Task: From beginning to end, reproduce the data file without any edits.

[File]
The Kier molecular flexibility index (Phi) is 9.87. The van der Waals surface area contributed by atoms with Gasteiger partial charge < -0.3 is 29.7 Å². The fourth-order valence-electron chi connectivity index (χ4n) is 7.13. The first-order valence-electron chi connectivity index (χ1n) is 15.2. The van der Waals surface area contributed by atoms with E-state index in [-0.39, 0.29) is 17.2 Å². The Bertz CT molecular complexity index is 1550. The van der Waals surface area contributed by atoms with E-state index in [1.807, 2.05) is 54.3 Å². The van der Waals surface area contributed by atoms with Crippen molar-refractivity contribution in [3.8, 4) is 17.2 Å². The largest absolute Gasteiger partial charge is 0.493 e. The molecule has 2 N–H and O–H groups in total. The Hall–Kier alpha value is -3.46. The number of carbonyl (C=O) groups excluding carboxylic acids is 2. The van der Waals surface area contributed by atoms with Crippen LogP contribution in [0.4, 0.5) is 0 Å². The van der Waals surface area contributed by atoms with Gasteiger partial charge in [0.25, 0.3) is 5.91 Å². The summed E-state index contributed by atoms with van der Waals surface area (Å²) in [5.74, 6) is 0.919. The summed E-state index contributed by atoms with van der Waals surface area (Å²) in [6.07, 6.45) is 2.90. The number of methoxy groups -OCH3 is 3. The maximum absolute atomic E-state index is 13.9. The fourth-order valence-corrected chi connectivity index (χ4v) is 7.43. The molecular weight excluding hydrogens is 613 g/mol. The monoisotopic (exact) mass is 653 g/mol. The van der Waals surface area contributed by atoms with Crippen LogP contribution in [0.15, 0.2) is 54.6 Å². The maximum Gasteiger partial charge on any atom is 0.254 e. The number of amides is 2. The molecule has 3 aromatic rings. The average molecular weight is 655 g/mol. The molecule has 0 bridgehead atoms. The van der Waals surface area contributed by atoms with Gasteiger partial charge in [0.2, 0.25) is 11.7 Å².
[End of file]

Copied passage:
The Kier molecular flexibility index (Phi) is 9.87. The van der Waals surface area contributed by atoms with Gasteiger partial charge < -0.3 is 29.7 Å². The fourth-order valence-electron chi connectivity index (χ4n) is 7.13. The first-order valence-electron chi connectivity index (χ1n) is 15.2. The van der Waals surface area contributed by atoms with E-state index in [-0.39, 0.29) is 17.2 Å². The Bertz CT molecular complexity index is 1550. The van der Waals surface area contributed by atoms with E-state index in [1.807, 2.05) is 54.3 Å². The van der Waals surface area contributed by atoms with Crippen molar-refractivity contribution in [3.8, 4) is 17.2 Å². The largest absolute Gasteiger partial charge is 0.493 e. The molecule has 2 N–H and O–H groups in total. The Hall–Kier alpha value is -3.46. The number of carbonyl (C=O) groups excluding carboxylic acids is 2. The van der Waals surface area contributed by atoms with Crippen LogP contribution in [0.4, 0.5) is 0 Å². The van der Waals surface area contributed by atoms with Gasteiger partial charge in [0.25, 0.3) is 5.91 Å². The summed E-state index contributed by atoms with van der Waals surface area (Å²) in [5.74, 6) is 0.919. The summed E-state index contributed by atoms with van der Waals surface area (Å²) in [6.07, 6.45) is 2.90. The number of methoxy groups -OCH3 is 3. The maximum absolute atomic E-state index is 13.9. The fourth-order valence-corrected chi connectivity index (χ4v) is 7.43. The molecular weight excluding hydrogens is 613 g/mol. The monoisotopic (exact) mass is 653 g/mol. The van der Waals surface area contributed by atoms with Crippen LogP contribution in [0.15, 0.2) is 54.6 Å². The maximum Gasteiger partial charge on any atom is 0.254 e. The number of amides is 2. The molecule has 3 aromatic rings. The average molecular weight is 655 g/mol. The molecule has 0 bridgehead atoms. The van der Waals surface area contributed by atoms with Gasteiger partial charge in [0.2, 0.25) is 11.7 Å².